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Travis Strong



He gave both legs for this country.  And on Saturday night, U.S. Army Staff Sergeant Travis Strong will be standing for the National Anthem.

As PBR Celebrates America in the Broadmoor World Arena in Colorado Springs, Strong, who had been injured severely in Iraq a decade ago, will be honored for his extraordinary sacrifice and bravery.

Strong grew up north of Los Angeles with a yen for speed and adventure. He played high school football as a strong safety and raced dirt bikes on the high desert flat lands.



The stepson of a Vietnam veteran, he had always wanted to be part of the military and proudly joined the U.S. Army in 1997.

Strong was stationed in Italy, honorably discharged in 2000. But the routine slack of civilian life was not for him.

When the planes hit the World Trade Center and the Pentagon on 9/11, Strong re-enlisted with the Army’s First Stryker Brigade, named after the ceramic-armored mobile combat vehicle designed to protect troops from all but the most potent explosives.

On November 27, 2006, two days after Thanksgiving, Strong’s unit was on night patrol in their Stryker rolling down an empty street near Baghdad.

Strong, the vehicle commander, was seated in the middle of the Stryker. Without warning, a powerful EFP (Explosively Formed Penetrator) bomb engulfed the eight-wheeled vehicle. A quiet road turned into hell on earth.

“I remember the smoke, the smell, the fire, and everyone yelling,” Strong said.  

His right leg was gone.  His left leg was mangled.

“I don’t remember any blood or not seeing my leg or feeling any pain,” he said. “I just knew I was hurt very badly. It was the worst experience anyone could feel: that dread of dying, and there was nothing I could do to stop it.” 

His lungs collapsed. The men were shouting for Strong to breathe. He was fading in and out of consciousness.

Strykers travel in groups.  This time, a soldier from Colorado took off solo, smashing into cars and anything else in the way to get the dying sergeant to the field hospital at Camp Liberty.

“I was in limbo, fading in and out,” he said. “They were asking me questions, but I don’t remember my answers. I could feel my clothes being cut off.”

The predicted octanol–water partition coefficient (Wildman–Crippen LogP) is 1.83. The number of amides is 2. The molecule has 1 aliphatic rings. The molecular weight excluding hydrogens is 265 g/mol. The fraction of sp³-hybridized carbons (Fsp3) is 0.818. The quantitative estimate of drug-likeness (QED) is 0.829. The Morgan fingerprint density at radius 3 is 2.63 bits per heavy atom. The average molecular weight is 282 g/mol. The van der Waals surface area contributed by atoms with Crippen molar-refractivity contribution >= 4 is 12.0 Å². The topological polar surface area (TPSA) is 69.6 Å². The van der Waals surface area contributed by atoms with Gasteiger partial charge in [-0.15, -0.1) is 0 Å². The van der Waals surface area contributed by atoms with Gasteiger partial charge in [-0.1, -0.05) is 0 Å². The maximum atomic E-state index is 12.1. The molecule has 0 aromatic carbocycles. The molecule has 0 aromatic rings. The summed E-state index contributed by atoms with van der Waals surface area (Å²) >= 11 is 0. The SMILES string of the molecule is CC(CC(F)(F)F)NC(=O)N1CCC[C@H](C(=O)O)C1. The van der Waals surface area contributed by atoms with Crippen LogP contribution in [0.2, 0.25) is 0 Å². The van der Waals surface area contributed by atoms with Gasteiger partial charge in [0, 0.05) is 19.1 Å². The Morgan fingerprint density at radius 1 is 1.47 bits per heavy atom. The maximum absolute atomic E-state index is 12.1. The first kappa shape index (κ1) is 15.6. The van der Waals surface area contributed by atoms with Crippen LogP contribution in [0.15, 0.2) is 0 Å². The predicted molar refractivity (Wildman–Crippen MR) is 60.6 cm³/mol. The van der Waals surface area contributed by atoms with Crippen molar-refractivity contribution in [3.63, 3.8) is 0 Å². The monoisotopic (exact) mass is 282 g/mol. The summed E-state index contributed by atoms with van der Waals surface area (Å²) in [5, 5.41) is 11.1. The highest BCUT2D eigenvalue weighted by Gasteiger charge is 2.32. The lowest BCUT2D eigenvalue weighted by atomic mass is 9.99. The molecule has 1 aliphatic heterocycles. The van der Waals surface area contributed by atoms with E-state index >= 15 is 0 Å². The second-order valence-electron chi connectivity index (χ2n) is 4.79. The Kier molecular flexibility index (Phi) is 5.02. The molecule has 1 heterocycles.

He would flat-line four times. His left leg was lost.


He woke up in a Baghdad hospital drugged, dazed and confused. The battalion commander and chaplain reassured him, “You’re still with us, you’re alive.” 

Strong drifted away. Next time, his eyes opened to a group of familiar men – his platoon lining the room.

“It was really cool to see them, but also a very somber moment,” he said. “My driver, who had become a good friend, couldn’t look at me. He sat on the edge of the bed, his head down. It was hard for all of us.”

Strong was sent to a military hospital in Germany. He then shipped back to the U.S. to Walter Reed National Military Medical Center. Then it was a transfer to the Navy’s Balboa Hospital in San Diego, which was closer to family and friends.

He endured painful complications from bone growth and skin graphs on his leg. Emotionally, too, the first year following the blast was very difficult.

“I went through every emotion: anger, sadness, depression and despair,” he said. “But I never gave up. I knew everything had changed, but this was also the start of a new life.”

Strong would spend five years in a wheelchair, each day vowing not to give up on his recovery and keep moving forward.

He met a beautiful girl and promised he’d walk down the aisle to take Cara as his wife.

Homes for the Troops hooked him up with a house in Golden, Colorado. Scores of volunteers – carpenters, electricians, plumbers and roofers – came together to build the elevator-equipped house in three days.

The faith-based Wild River Ranch, supported by the Green Family of Hobby Lobby, became a respite for relaxation and fun.


He learned how to snow ski, tackling the most difficult black diamond slopes. He now plays sled hockey, competes in obstacle course races, bike marathons and jumps from airplanes. Next up is wheelchair rugby.  

Travis and Cara even attended bull riding events at Denver Coliseum and Cheyenne Frontier Days. They own two gentle bulls, Gus and Monty, who were going to be dinner for a while. Then the couple discovered that some bulls love kisses. Now Gus and Monty are family, like big beloved dogs. 

“I’ve done crazy stuff, but getting on top of a bull is genuinely crazy, and it’s a lot of fun to watch,” Strong said. “To go to PBR and be honored will be quite humbling, when I was just doing my job.”

He’s proud to be asked to come down to the dirt to be part of PBR’s “Celebrate America” initiative.

“I believe these (NFL) guys have every right to protest; that’s why I fought. But I feel they are doing it the wrong way,” he said.  “To anyone who has served – cops, vets, first responders – the flag means so much. It symbolizes all the blood shed throughout the years for our freedom.

“We are proud of the country and our flag, and that’s why we put our lives on the line.  On the same hand, a lot of Americans, and we’ll see them this weekend, do support the troops, and that makes me feel good.”

Strong will accept being called a hero if it helps get out his story. But go easy on the H word.

“It was like a lottery that I didn’t hit so good,” he said. “A lot of my friends didn’t make it. In my mind, they are the heroes.”

Nonetheless, Strong feels honored when asked to tell his story – not to recount tales of courage and valor, but to share a vital life lesson.

“When something traumatic happens in life, you don’t give up. You keep living.  If my story and what I do inspires one person, maybe they can help make the world a better place.”

When Travis Strong walked down the aisle to meet his bride to be, you can bet every single person in the chapel was pretty darn inspired. 

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